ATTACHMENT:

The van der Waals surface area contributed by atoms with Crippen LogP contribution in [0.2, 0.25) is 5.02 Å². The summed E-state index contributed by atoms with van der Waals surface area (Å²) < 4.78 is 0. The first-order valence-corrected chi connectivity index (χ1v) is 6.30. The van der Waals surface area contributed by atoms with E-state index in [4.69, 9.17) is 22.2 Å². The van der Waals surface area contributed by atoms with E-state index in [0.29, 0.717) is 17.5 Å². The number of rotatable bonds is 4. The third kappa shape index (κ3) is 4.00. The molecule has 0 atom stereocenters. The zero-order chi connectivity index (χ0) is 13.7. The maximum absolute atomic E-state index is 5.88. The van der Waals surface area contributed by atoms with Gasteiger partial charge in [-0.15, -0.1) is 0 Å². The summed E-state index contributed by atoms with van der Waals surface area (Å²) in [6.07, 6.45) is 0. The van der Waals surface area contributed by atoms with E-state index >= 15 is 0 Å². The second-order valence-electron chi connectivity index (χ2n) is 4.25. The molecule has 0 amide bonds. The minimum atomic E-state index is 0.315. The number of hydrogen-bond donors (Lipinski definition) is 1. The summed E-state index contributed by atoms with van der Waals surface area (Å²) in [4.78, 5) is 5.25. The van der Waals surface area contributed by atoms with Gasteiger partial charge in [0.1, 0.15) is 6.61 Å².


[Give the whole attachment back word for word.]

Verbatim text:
The van der Waals surface area contributed by atoms with Crippen LogP contribution in [0.2, 0.25) is 5.02 Å². The summed E-state index contributed by atoms with van der Waals surface area (Å²) < 4.78 is 0. The first-order valence-corrected chi connectivity index (χ1v) is 6.30. The van der Waals surface area contributed by atoms with E-state index in [4.69, 9.17) is 22.2 Å². The van der Waals surface area contributed by atoms with E-state index in [0.29, 0.717) is 17.5 Å². The number of rotatable bonds is 4. The third kappa shape index (κ3) is 4.00. The molecule has 0 atom stereocenters. The zero-order chi connectivity index (χ0) is 13.7. The maximum absolute atomic E-state index is 5.88. The van der Waals surface area contributed by atoms with Gasteiger partial charge in [-0.15, -0.1) is 0 Å². The summed E-state index contributed by atoms with van der Waals surface area (Å²) in [6.07, 6.45) is 0. The van der Waals surface area contributed by atoms with E-state index >= 15 is 0 Å². The second-order valence-electron chi connectivity index (χ2n) is 4.25. The molecule has 0 amide bonds. The minimum atomic E-state index is 0.315. The number of hydrogen-bond donors (Lipinski definition) is 1. The summed E-state index contributed by atoms with van der Waals surface area (Å²) in [4.78, 5) is 5.25. The van der Waals surface area contributed by atoms with Gasteiger partial charge in [0.1, 0.15) is 6.61 Å².